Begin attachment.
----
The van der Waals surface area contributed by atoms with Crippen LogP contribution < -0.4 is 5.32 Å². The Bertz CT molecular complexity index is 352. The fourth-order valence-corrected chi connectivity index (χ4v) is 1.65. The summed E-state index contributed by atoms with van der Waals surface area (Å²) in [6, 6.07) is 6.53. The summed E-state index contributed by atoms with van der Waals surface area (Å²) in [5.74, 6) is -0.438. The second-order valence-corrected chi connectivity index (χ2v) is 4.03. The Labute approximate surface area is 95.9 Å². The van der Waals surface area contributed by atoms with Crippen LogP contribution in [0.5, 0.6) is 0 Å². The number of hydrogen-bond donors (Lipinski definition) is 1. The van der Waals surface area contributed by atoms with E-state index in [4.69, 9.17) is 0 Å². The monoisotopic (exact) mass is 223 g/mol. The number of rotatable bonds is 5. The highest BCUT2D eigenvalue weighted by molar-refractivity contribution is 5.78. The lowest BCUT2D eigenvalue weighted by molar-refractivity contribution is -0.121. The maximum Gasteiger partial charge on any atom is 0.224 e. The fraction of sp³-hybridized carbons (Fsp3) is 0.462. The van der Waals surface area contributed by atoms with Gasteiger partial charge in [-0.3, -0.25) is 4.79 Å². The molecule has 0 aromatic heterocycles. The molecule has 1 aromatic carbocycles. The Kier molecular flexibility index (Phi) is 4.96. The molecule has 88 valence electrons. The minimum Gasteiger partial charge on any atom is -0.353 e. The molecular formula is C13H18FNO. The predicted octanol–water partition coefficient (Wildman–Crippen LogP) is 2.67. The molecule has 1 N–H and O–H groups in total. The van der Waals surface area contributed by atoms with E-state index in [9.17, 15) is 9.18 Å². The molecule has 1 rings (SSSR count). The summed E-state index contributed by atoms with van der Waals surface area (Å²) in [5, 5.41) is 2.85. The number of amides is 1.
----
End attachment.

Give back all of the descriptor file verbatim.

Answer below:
The van der Waals surface area contributed by atoms with Crippen LogP contribution < -0.4 is 5.32 Å². The Bertz CT molecular complexity index is 352. The fourth-order valence-corrected chi connectivity index (χ4v) is 1.65. The summed E-state index contributed by atoms with van der Waals surface area (Å²) in [6, 6.07) is 6.53. The summed E-state index contributed by atoms with van der Waals surface area (Å²) in [5.74, 6) is -0.438. The second-order valence-corrected chi connectivity index (χ2v) is 4.03. The Labute approximate surface area is 95.9 Å². The van der Waals surface area contributed by atoms with Crippen LogP contribution in [0.5, 0.6) is 0 Å². The number of hydrogen-bond donors (Lipinski definition) is 1. The van der Waals surface area contributed by atoms with E-state index in [4.69, 9.17) is 0 Å². The monoisotopic (exact) mass is 223 g/mol. The number of rotatable bonds is 5. The highest BCUT2D eigenvalue weighted by molar-refractivity contribution is 5.78. The lowest BCUT2D eigenvalue weighted by molar-refractivity contribution is -0.121. The maximum Gasteiger partial charge on any atom is 0.224 e. The fraction of sp³-hybridized carbons (Fsp3) is 0.462. The van der Waals surface area contributed by atoms with Gasteiger partial charge in [-0.3, -0.25) is 4.79 Å². The molecule has 0 aromatic heterocycles. The molecule has 1 aromatic carbocycles. The Kier molecular flexibility index (Phi) is 4.96. The molecule has 88 valence electrons. The minimum Gasteiger partial charge on any atom is -0.353 e. The molecular formula is C13H18FNO. The predicted octanol–water partition coefficient (Wildman–Crippen LogP) is 2.67. The molecule has 1 N–H and O–H groups in total. The van der Waals surface area contributed by atoms with E-state index in [9.17, 15) is 9.18 Å². The molecule has 1 rings (SSSR count). The summed E-state index contributed by atoms with van der Waals surface area (Å²) in [5, 5.41) is 2.85. The number of amides is 1.